CIOs need to check security of supply chains: ISF

CIOs urged to audit key suppliers to avoid potential IP theft

International Security Forum vice president of sales and marketing, Steve Durbin.

International Security Forum vice president of sales and marketing, Steve Durbin.

Chief information officers should begin asking serious questions about the security of their supply chain partners because of the risk of backdoor attacks, according to the International Security Forum (ISF).

ISF vice president of sales and marketing, Steve Durbin, told CIO Australia that companies are faced with a number of challenges — knowing who their suppliers are, how effective they are at managing their supply chain, intellectual property (IP) regulations in different countries and potential security holes in the chain.

In-depth: Information security 2011 Research Report.

“Given that we have digitisation of supply chains going on, we’ve got outsourcing rife across the chain,” he said.

“You’ve got lawyers and accountants involved in the supply chain who are going to be responsible for holding data that is classified as private. You’re also looking at potential theft of intellectual property,” he said.

For companies operating in Australia there were implications for data such as intellectual property or personal data flowing across different jurisdictions as regulations varied from country to country, he said.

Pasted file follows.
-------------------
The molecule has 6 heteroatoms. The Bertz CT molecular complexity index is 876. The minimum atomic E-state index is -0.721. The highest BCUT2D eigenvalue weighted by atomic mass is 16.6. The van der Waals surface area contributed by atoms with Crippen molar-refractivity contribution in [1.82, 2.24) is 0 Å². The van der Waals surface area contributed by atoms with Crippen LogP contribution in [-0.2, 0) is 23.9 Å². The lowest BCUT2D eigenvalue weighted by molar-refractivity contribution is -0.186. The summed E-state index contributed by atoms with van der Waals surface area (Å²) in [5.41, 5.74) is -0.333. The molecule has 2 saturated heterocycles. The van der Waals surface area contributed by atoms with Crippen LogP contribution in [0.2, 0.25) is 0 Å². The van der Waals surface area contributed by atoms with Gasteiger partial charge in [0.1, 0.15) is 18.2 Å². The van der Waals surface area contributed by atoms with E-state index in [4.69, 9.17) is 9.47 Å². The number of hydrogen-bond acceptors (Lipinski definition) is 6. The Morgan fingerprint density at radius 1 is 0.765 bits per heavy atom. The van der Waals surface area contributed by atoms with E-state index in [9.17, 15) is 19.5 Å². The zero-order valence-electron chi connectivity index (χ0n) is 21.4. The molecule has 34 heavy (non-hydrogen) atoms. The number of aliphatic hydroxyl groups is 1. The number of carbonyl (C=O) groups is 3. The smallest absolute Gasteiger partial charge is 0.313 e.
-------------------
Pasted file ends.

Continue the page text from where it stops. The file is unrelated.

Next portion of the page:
Durbin urged CIOs and IT security managers to investigate and audit key suppliers.

“Find out what the supply chain looks like and categorise suppliers into different baskets regarding criticality of the service they provide and the potential for security breach within that service.”

Following the audit, CIOs should than highlight the key suppliers or regions where they needed to focus extra security measures.

“Australian banks have been doing this for some time, they are very good at managing their IT outsourcing providers and how these outsourcers are managing the bank’s data,” he said.

The ISF is not the only international body to voice concerns about the security of supply chain management.

In March this year, US lawmakers called on three US government agencies, including the Department of Energy, to start monitoring their IT purchases for possible malware, counterfeits or other security flaws, after a watchdog agency pointed out potential vulnerabilities in their IT supply-chain procedures.

Government Accountability Office (GOA) director of information security issues, Gregory Wilshusen, told the agencies that when buying hardware pieced together from components made all over the world, they needed to check their purchases for vulnerabilities that could slip in at any point in the manufacturing and shipping process.

Follow Hamish Barwick on Twitter: @HamishBarwick

Follow CIO Australia on Twitter: @CIO_Australia

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